Floored by a numbering trick
In the recently published sales brochures for 39 Conduit Road, the top floor of the 46-storey block of flats was referred to as the 88th floor.
I guess Henderson, the property developer, did this because flats on floors with higher and more auspicious numbers sell for a greater price.
However, I think this is completely unacceptable.
Yes, the property industry sometimes avoids using the unlucky Chinese number four and the unlucky Western number '13'. This move is understandable, given the strong Chinese belief in superstition. However, Henderson skipped floor numbers four, 13, 24, 34, 40 to 59, 62, 64, 65, 67, and 69 to 87, in the building.
In the face of widespread criticism, Henderson claimed they were giving people what they demand. I really doubt this.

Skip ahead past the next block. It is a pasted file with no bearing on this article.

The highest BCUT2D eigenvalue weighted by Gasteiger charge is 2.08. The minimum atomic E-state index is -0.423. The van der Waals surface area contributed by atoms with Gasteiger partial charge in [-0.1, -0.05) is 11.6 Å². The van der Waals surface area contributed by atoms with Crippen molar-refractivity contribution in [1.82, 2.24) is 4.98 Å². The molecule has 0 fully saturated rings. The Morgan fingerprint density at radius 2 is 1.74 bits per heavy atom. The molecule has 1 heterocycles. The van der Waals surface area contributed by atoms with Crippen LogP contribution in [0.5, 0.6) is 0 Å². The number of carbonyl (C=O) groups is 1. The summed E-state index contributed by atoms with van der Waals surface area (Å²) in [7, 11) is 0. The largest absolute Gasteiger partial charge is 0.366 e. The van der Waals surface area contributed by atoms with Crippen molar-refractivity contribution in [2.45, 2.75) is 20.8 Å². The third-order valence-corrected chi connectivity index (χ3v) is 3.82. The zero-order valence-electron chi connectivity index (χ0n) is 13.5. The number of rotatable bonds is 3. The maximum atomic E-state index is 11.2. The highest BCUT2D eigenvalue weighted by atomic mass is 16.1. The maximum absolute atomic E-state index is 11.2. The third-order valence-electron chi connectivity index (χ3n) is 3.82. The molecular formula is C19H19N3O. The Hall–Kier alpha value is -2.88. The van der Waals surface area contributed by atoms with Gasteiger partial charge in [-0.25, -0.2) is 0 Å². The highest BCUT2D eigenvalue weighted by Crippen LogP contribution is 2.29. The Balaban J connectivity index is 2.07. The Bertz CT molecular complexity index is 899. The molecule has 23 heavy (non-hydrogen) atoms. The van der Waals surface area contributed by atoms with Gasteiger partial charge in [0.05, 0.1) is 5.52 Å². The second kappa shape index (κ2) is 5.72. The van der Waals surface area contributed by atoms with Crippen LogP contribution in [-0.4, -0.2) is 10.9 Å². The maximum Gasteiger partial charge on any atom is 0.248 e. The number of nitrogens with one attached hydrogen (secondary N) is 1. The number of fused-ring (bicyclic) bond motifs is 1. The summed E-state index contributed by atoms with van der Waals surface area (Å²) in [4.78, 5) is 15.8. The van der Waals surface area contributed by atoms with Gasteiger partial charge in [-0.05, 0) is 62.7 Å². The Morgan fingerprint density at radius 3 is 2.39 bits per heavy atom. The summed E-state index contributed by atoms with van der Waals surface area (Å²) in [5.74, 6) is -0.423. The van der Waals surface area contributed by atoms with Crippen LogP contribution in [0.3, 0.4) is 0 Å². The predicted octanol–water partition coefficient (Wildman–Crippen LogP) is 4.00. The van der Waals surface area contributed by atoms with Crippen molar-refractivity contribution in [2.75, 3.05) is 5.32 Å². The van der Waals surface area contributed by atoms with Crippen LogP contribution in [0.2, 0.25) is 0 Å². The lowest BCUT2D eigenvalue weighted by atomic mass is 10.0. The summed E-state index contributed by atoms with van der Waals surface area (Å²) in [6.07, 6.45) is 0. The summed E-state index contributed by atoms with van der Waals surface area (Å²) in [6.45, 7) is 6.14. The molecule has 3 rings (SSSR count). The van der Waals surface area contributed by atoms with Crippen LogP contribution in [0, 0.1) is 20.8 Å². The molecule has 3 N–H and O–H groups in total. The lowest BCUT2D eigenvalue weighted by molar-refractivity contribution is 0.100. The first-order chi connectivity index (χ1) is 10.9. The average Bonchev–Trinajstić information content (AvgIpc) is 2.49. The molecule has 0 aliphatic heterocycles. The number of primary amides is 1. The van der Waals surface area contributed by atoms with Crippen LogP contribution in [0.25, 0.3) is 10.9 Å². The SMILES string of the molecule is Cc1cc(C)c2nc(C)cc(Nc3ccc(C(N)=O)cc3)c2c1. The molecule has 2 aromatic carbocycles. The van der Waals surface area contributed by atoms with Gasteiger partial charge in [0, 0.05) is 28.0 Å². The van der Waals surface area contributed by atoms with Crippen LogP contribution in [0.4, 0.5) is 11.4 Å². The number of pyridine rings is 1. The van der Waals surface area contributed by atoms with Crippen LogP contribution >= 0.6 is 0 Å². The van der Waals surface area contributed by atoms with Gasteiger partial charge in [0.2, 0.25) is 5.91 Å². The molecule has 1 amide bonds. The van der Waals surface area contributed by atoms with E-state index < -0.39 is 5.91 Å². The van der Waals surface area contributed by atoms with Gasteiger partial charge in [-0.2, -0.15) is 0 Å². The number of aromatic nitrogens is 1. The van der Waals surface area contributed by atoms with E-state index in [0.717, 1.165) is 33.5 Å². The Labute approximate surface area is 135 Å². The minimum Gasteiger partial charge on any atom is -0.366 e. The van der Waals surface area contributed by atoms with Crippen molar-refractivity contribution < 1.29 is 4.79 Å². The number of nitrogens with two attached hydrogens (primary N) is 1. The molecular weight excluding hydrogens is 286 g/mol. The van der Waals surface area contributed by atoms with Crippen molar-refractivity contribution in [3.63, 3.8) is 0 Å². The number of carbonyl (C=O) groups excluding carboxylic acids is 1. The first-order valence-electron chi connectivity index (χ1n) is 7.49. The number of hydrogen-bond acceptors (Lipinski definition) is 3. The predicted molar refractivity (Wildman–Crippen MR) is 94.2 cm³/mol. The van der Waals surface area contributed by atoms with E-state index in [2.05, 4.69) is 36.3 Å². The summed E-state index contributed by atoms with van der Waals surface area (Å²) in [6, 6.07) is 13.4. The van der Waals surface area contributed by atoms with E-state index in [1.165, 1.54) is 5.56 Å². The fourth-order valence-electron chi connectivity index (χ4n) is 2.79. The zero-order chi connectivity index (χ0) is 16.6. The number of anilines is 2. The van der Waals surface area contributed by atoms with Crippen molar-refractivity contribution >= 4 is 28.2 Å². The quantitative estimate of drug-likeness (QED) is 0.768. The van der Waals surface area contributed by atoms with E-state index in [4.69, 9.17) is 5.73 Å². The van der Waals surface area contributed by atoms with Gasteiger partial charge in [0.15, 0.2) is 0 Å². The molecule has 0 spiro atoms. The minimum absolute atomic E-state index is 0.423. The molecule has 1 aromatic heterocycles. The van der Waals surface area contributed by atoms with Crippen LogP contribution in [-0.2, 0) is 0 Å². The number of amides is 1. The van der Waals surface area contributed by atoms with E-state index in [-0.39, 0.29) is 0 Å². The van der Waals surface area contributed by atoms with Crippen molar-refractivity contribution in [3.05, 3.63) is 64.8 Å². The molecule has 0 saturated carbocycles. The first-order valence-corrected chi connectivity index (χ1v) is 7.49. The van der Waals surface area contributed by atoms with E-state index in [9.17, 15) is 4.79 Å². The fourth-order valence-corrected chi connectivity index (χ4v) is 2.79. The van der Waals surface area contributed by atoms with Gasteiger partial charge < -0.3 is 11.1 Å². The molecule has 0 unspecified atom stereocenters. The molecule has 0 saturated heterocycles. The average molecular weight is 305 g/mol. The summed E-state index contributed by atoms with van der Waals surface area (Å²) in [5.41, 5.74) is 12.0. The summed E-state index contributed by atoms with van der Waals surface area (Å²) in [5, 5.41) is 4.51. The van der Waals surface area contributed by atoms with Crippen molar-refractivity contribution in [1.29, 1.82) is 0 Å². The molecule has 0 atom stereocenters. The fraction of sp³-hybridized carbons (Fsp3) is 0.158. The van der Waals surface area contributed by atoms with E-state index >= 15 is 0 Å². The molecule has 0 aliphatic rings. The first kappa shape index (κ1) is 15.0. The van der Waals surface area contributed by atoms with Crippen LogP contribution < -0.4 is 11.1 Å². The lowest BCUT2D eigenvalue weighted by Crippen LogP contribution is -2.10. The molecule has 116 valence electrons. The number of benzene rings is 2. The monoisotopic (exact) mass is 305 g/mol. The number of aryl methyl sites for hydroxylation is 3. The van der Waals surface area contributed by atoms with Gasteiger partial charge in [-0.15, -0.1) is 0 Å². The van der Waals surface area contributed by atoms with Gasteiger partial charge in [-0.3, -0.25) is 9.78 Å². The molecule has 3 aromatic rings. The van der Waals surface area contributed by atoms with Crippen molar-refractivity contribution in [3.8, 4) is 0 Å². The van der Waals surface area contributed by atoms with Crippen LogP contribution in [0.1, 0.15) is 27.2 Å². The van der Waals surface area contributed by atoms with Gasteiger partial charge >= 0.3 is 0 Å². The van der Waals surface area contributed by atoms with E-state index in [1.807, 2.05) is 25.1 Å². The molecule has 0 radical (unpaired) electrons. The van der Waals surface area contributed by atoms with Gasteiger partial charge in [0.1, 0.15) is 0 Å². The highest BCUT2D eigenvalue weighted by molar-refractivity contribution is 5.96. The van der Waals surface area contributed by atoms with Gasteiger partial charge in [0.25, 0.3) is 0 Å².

The new guidelines issued to real estate developers, about what should and should not be shown in sales brochures, are most welcome. It's about time the government cracked down on unscrupulous developers.
Yvonne Tam, Hang Seng School of Commerce
From the Editor
Thank you for your letter, Yvonne. I wonder whether people care if their flat really is on the 88th floor or whether they can just use 88 as being their residential address. Anyone who has millions of dollars to spend on a flat in this development should really be smart enough to count floors.
Let's face it, people who live on the actual 44th floor of a building fool themselves all the time. They do this by calling it the 45th floor, or whatever floor they like. So perhaps Henderson is right - the company is giving the customers what they want.